So I built up the bases to make them the right height for 6″ action figures. I just need to paint them to match.
Same with the little water cooler; I built it a styrene platform. I hadn’t used styrene in a long time, and I’d forgotten how amazing it is.
You score it and it breaks perfectly cleanly; you can glue it or paint it so easily. I used balsa wood for the kitbash of the dollhouse itself, and only got into styrene during the sleigh build. Going forward I plan to use styrene a lot more.
I built the bases and the upper platforms, which make it easier to see the things at the back of the deep cubbies, out of foamcore.
Foamcore is a material I’m not experienced with, but in this case it’s a good solution. The dollhouse-scale molded tile floors (I got the beige and black one for the Tube Room at least eighteen years ago, and have been saving it!) are attached with double-sided carpet tape. Almost any glue will heat up enough during curing to warp the thin, vacuum-formed plastic.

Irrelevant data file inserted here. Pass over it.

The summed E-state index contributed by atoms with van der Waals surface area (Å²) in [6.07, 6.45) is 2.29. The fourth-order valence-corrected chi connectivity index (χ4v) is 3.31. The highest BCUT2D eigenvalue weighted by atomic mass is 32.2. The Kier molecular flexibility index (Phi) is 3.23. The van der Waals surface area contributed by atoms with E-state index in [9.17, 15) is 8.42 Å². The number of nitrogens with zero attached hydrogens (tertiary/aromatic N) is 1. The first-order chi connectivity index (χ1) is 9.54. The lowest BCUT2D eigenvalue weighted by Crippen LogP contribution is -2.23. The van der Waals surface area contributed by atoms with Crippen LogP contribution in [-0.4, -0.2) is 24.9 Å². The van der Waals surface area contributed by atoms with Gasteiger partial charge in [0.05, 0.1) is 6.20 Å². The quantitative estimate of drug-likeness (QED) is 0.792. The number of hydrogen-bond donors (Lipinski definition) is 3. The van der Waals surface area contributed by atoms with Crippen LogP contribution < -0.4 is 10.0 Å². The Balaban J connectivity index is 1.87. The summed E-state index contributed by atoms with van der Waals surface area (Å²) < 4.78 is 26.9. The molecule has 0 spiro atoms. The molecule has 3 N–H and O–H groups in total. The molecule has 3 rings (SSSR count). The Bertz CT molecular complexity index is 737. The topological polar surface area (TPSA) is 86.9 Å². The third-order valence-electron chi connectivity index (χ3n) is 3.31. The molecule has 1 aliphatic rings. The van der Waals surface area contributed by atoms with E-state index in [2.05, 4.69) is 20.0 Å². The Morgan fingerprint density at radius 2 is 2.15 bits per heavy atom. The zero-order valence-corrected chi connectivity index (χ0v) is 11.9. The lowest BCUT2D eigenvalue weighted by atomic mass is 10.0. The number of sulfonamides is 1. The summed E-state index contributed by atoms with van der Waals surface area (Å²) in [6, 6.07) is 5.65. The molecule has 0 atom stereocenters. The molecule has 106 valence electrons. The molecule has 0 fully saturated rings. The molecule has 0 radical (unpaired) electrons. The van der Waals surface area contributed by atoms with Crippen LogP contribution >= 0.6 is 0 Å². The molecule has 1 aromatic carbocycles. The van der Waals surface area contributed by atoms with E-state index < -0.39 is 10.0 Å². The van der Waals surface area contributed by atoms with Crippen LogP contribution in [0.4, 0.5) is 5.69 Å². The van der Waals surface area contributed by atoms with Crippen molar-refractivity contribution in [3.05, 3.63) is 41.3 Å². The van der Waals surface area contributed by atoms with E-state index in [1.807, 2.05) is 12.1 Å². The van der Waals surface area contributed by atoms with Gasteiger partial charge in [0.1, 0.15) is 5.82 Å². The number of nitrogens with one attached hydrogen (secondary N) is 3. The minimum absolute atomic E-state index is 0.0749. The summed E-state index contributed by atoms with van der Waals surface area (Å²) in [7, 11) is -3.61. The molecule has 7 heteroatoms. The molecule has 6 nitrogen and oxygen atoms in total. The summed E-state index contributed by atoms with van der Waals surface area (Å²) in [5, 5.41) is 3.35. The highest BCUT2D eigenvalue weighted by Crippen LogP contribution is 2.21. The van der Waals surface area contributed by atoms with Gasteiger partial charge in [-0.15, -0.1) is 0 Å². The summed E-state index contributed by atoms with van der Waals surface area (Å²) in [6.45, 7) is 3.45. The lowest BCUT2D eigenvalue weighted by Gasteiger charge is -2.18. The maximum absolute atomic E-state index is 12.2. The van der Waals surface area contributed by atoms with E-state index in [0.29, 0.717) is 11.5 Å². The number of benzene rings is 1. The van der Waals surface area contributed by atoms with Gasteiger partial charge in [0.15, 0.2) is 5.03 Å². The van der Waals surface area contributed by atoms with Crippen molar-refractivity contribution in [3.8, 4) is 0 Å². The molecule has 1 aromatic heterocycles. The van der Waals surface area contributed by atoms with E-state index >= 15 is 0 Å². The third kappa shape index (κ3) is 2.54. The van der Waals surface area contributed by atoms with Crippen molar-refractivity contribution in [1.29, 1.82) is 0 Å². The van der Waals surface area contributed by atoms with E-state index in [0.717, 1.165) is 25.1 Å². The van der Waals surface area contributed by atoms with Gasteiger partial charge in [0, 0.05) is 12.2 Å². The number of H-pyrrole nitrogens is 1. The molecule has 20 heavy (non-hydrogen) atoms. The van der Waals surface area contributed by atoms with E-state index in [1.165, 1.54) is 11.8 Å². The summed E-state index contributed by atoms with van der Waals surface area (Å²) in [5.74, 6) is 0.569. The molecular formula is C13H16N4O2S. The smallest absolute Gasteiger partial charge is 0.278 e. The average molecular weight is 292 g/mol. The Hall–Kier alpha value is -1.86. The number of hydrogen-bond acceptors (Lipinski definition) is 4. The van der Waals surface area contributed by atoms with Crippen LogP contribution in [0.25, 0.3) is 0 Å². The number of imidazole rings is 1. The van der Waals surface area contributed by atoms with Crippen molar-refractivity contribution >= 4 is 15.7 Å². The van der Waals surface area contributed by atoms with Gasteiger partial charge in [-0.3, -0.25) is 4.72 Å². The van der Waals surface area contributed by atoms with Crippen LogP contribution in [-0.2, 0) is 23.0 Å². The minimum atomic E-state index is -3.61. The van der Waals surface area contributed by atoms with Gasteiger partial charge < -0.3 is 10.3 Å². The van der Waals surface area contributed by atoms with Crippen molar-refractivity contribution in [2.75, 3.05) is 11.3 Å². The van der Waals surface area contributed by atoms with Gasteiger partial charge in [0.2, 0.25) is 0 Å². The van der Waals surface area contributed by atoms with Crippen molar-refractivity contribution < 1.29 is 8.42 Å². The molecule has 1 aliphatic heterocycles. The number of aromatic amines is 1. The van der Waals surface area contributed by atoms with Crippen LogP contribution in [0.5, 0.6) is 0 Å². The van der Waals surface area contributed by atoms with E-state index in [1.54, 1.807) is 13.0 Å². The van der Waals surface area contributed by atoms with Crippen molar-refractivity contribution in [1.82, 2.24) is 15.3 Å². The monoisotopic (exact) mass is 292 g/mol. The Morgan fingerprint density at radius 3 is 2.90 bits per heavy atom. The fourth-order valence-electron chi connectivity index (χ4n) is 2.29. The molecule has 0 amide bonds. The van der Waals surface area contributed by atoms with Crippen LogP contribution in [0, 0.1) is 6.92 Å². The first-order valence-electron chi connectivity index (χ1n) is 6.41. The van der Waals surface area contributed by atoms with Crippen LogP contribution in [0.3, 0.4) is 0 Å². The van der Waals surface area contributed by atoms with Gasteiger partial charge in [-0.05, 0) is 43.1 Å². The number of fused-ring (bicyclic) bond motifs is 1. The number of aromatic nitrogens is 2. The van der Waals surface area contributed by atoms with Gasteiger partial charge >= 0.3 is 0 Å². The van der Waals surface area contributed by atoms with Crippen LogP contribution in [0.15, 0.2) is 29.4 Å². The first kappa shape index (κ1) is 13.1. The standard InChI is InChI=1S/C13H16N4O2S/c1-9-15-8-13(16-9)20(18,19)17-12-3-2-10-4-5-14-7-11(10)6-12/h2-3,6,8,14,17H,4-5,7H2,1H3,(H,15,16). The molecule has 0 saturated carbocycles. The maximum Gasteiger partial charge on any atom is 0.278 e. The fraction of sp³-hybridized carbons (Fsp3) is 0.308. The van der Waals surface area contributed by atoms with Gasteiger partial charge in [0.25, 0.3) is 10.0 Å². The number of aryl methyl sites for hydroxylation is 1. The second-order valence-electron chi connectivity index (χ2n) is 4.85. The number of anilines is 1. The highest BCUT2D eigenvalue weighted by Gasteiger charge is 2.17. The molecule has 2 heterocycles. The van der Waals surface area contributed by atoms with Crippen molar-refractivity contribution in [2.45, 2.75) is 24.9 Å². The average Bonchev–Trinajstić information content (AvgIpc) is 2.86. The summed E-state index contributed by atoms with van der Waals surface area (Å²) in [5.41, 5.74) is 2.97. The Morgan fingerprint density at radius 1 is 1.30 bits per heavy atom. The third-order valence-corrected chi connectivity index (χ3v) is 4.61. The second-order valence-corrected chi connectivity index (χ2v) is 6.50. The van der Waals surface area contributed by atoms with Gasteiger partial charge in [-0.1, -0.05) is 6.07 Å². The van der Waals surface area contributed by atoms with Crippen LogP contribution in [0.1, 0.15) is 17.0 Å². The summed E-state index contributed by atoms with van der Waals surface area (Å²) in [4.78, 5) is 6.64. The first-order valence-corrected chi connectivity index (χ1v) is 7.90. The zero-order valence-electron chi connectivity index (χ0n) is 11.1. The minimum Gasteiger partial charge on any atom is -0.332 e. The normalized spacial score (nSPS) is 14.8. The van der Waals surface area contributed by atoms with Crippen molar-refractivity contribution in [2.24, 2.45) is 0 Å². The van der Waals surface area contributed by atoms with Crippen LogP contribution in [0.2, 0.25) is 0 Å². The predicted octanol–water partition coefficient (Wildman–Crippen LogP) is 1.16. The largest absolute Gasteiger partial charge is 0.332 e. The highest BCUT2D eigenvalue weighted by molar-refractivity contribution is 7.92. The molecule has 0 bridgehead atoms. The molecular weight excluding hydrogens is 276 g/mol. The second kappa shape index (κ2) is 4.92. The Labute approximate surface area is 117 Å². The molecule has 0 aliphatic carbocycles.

The side walls are illustration board covered with white vinyl contact paper, which gives a nice satin sheen. It’s cheaper and faster than dollhouse wallpaper, and perfect for this kind of industrial/medical look. The ceilings will be foamcore with leds embedded in them for lighting. When I built the dollhouse I learned to solder and used tapewire, but miniature lighting has improved tremendously in the last twenty years.
LEDS, which don’t heat up, last practically forever, come in the tiniest sizes and all kinds of colors, can be embedded directly in surfaces.
Because anything you mail from the US takes forever and/or gets lost. Seriously, don’t ever mail us anything bigger than a postcard.
I’ve been waiting for some Tacky Wax (museum wax) I ordered from Amazon, thinking it shipped from the EU, for three weeks.
I used aluminum tape to get some clean metal stripping here and there.
It’s tricky to use and tends to mark up and wrinkle over large areas, so I’m sparing with it. Same with the clear styrene panels that divide the upper and lower areas: it scratches easily so I use it mostly as an accent. I have rhinestuds that will become rivets, fine yellow wire for extension cords, and so much weird stuff to put in the cabinets, once I get my dang Tacky Wax.
Earlier this year I discovered that action figure photography is a thing.